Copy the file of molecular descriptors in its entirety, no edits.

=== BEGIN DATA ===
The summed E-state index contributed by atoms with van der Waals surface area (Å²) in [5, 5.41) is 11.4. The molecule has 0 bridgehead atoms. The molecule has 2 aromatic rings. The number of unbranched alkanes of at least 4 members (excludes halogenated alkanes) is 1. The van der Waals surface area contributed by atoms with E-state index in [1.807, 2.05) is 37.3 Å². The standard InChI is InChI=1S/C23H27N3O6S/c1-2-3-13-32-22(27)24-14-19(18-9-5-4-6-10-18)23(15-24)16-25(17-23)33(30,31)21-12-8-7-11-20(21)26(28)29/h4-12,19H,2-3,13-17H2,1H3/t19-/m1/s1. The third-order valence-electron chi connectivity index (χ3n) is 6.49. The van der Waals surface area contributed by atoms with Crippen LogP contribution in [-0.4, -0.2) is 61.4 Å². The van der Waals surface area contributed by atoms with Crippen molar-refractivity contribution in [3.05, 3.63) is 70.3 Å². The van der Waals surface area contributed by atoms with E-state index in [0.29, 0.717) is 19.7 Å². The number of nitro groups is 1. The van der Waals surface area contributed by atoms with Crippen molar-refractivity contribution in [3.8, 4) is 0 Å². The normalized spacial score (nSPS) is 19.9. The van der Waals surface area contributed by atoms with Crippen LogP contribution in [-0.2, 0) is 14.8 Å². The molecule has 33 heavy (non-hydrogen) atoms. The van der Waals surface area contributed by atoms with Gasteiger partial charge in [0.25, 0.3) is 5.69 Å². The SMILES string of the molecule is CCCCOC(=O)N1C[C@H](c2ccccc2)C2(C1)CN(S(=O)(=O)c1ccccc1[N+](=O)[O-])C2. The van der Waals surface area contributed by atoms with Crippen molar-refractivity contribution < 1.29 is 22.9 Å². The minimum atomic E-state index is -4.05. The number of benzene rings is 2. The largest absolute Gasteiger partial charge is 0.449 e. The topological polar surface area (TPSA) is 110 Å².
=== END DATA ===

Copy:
The summed E-state index contributed by atoms with van der Waals surface area (Å²) in [5, 5.41) is 11.4. The molecule has 0 bridgehead atoms. The molecule has 2 aromatic rings. The number of unbranched alkanes of at least 4 members (excludes halogenated alkanes) is 1. The van der Waals surface area contributed by atoms with E-state index in [1.807, 2.05) is 37.3 Å². The standard InChI is InChI=1S/C23H27N3O6S/c1-2-3-13-32-22(27)24-14-19(18-9-5-4-6-10-18)23(15-24)16-25(17-23)33(30,31)21-12-8-7-11-20(21)26(28)29/h4-12,19H,2-3,13-17H2,1H3/t19-/m1/s1. The third-order valence-electron chi connectivity index (χ3n) is 6.49. The van der Waals surface area contributed by atoms with Crippen LogP contribution in [-0.4, -0.2) is 61.4 Å². The van der Waals surface area contributed by atoms with Crippen molar-refractivity contribution in [3.05, 3.63) is 70.3 Å². The van der Waals surface area contributed by atoms with E-state index in [0.29, 0.717) is 19.7 Å². The number of nitro groups is 1. The van der Waals surface area contributed by atoms with Crippen molar-refractivity contribution in [3.8, 4) is 0 Å². The normalized spacial score (nSPS) is 19.9. The van der Waals surface area contributed by atoms with Crippen LogP contribution in [-0.2, 0) is 14.8 Å². The molecule has 33 heavy (non-hydrogen) atoms. The van der Waals surface area contributed by atoms with Gasteiger partial charge in [0.25, 0.3) is 5.69 Å². The SMILES string of the molecule is CCCCOC(=O)N1C[C@H](c2ccccc2)C2(C1)CN(S(=O)(=O)c1ccccc1[N+](=O)[O-])C2. The van der Waals surface area contributed by atoms with Crippen molar-refractivity contribution < 1.29 is 22.9 Å². The minimum atomic E-state index is -4.05. The number of benzene rings is 2. The largest absolute Gasteiger partial charge is 0.449 e. The topological polar surface area (TPSA) is 110 Å².